Information Security
malware pdf documents
Updated Thu, 14 Jul 2022 04:36:29 GMT

How to safely view a malicious PDF?

I have a PDF with important information that may contain malware. What would be the best way to view it?


Document-based exploits are directed not at the document itself, but rather at some vulnerability in the viewer. If you view the document in a program that isn't vulnerable (or in a configuration that inhibits the vulnerability), then you won't be exploited.

The real issue is knowing whether or not your viewer is vulnerable, which usually means knowing specifically what the exploit is. But there are alternate PDF viewers such as foxit or even Google chrome's built-in viewer that do not necessarily have the same vulnerabilities as Adobe's official viewer. This is not necessarily true for all vulnerabilities, so it's important to understand what you're getting in to ahead of time.

If you find yourself frequently dealing with potentially malicious materials, it would be very wise to set up a hardened virtual environment. I'd recommend booting into a Linux system and running your target OS (usually Windows) in Virtualbox or a similar environment. Save a snapshot of the virtual OS, and then revert to that snapshot after you're done interacting with the malicious content. Also, it's not a bad idea to run the host Linux environment from a read-only installation (i.e. Live-CD).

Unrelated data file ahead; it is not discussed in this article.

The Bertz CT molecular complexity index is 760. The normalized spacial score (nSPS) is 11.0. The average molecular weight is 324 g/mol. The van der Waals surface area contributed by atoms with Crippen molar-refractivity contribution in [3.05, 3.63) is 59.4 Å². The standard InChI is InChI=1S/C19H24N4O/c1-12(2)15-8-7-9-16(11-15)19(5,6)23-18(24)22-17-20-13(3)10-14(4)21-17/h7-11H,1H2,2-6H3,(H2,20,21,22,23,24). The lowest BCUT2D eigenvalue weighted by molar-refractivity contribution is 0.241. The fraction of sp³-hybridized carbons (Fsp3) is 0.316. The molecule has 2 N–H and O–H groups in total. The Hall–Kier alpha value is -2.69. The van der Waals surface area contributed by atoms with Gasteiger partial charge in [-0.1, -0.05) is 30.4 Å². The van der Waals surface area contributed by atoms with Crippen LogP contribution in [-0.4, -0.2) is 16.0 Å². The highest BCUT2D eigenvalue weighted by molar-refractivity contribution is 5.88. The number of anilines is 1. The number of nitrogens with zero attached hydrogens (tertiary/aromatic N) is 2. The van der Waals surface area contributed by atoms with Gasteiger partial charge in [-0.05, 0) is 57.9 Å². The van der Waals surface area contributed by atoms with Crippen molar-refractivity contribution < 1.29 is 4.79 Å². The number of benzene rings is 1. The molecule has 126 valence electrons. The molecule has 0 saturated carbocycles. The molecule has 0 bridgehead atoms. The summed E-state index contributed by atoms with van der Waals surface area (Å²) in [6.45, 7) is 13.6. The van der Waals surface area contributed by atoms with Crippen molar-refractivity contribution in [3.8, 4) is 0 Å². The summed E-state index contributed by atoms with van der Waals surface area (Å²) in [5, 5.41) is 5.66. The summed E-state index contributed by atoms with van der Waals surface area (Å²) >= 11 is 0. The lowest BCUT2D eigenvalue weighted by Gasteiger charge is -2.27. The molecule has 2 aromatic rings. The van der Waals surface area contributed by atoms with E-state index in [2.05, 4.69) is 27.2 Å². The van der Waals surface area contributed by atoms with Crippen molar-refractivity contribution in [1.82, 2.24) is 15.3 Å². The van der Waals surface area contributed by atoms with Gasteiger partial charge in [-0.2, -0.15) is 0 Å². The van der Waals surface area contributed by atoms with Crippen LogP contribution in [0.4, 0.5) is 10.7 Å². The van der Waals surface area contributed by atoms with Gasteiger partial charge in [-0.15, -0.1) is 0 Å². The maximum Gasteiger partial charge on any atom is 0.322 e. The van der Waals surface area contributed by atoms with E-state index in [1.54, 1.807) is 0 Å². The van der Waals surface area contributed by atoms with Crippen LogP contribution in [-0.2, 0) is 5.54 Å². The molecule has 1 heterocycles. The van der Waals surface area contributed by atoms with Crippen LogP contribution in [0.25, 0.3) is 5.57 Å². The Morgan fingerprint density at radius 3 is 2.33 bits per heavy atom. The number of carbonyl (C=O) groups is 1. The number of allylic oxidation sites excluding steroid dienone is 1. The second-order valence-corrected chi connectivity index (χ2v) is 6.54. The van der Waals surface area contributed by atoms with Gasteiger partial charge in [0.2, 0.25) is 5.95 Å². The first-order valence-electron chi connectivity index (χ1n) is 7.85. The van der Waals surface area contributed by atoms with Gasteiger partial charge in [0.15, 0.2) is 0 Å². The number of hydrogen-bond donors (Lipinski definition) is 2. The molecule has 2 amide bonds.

Comments (5)

  • +0 – The main vulnerability in adobe (which I don't use) is using javascript to call on an insecure undocumented API it run shellcode. I used origami to decrypt and decomporess and pdfid to check if it has javascript triggers (which it doesn't)... but I guess this doesn't even matter for anyone not using adobe viewer. — Aug 19, 2012 at 19:01  
  • +4 – Reasonably simple setup would be a VM + Sandboxie + DigiSigner — Aug 19, 2012 at 19:59  
  • +0 – I don't use foxit or adobe. I use an obscure reader. Recently, it crashed when i opened a pdf file. Can this be a malware attack? How do I check? — Feb 05, 2013 at 10:11  
  • +1 – Note about the edit - most modern Linux systems have several native PDF viewers available (including a ancient version of Adobe Reader, usually you don;t need to bother with that - I suggest using Okular, and most versions of evince and mupdf work great as well), you don't need to use a Windows VM.... — Apr 23, 2015 at 20:10  
  • +3 – @FirstNameLastName be weary of using lesser known products to avoid infection. 1: the product may use a common library and unknowingly be actively exploitable and 2: it may not be getting patched as often or as quickly as more main stream products. Hardened VM really is the only way to be sure. — Nov 30, 2016 at 10:38